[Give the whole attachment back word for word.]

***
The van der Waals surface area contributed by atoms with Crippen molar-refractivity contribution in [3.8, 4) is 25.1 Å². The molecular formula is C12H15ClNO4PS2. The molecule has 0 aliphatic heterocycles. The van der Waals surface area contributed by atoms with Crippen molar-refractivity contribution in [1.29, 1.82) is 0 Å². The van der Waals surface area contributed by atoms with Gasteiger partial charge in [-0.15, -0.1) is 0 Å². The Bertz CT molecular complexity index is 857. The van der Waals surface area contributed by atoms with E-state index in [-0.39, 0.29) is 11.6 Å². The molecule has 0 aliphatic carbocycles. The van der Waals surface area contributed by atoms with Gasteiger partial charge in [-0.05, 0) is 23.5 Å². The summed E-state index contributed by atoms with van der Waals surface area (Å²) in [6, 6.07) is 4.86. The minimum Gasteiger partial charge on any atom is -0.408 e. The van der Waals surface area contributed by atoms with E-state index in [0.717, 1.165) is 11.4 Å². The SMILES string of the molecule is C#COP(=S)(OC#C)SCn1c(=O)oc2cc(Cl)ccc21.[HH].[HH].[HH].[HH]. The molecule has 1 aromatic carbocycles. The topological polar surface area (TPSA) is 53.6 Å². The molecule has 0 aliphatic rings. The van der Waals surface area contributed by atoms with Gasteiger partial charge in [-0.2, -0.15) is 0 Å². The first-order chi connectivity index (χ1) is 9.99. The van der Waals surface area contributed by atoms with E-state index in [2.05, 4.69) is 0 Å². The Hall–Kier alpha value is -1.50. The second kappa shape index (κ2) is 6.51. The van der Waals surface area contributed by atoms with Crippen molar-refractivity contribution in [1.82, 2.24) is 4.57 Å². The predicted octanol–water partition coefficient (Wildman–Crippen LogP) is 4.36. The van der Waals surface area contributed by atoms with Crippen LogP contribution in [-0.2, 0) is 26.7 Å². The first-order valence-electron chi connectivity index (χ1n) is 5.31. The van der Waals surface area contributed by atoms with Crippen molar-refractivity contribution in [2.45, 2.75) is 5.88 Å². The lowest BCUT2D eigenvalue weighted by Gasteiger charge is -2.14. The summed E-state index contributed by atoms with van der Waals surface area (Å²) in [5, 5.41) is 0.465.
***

The van der Waals surface area contributed by atoms with Crippen molar-refractivity contribution in [3.8, 4) is 25.1 Å². The molecular formula is C12H15ClNO4PS2. The molecule has 0 aliphatic heterocycles. The van der Waals surface area contributed by atoms with Crippen molar-refractivity contribution in [1.29, 1.82) is 0 Å². The van der Waals surface area contributed by atoms with Gasteiger partial charge in [-0.15, -0.1) is 0 Å². The Bertz CT molecular complexity index is 857. The van der Waals surface area contributed by atoms with E-state index in [-0.39, 0.29) is 11.6 Å². The molecule has 0 aliphatic carbocycles. The van der Waals surface area contributed by atoms with Gasteiger partial charge in [-0.05, 0) is 23.5 Å². The summed E-state index contributed by atoms with van der Waals surface area (Å²) in [6, 6.07) is 4.86. The minimum Gasteiger partial charge on any atom is -0.408 e. The van der Waals surface area contributed by atoms with E-state index in [0.717, 1.165) is 11.4 Å². The SMILES string of the molecule is C#COP(=S)(OC#C)SCn1c(=O)oc2cc(Cl)ccc21.[HH].[HH].[HH].[HH]. The molecule has 1 aromatic carbocycles. The topological polar surface area (TPSA) is 53.6 Å². The molecule has 0 aliphatic rings. The van der Waals surface area contributed by atoms with Gasteiger partial charge in [-0.2, -0.15) is 0 Å². The first-order chi connectivity index (χ1) is 9.99. The van der Waals surface area contributed by atoms with E-state index in [2.05, 4.69) is 0 Å². The Hall–Kier alpha value is -1.50. The second kappa shape index (κ2) is 6.51. The van der Waals surface area contributed by atoms with Crippen molar-refractivity contribution in [1.82, 2.24) is 4.57 Å². The predicted octanol–water partition coefficient (Wildman–Crippen LogP) is 4.36. The van der Waals surface area contributed by atoms with Crippen LogP contribution in [-0.2, 0) is 26.7 Å². The first-order valence-electron chi connectivity index (χ1n) is 5.31. The van der Waals surface area contributed by atoms with Crippen molar-refractivity contribution in [2.45, 2.75) is 5.88 Å². The lowest BCUT2D eigenvalue weighted by Gasteiger charge is -2.14. The summed E-state index contributed by atoms with van der Waals surface area (Å²) in [5, 5.41) is 0.465.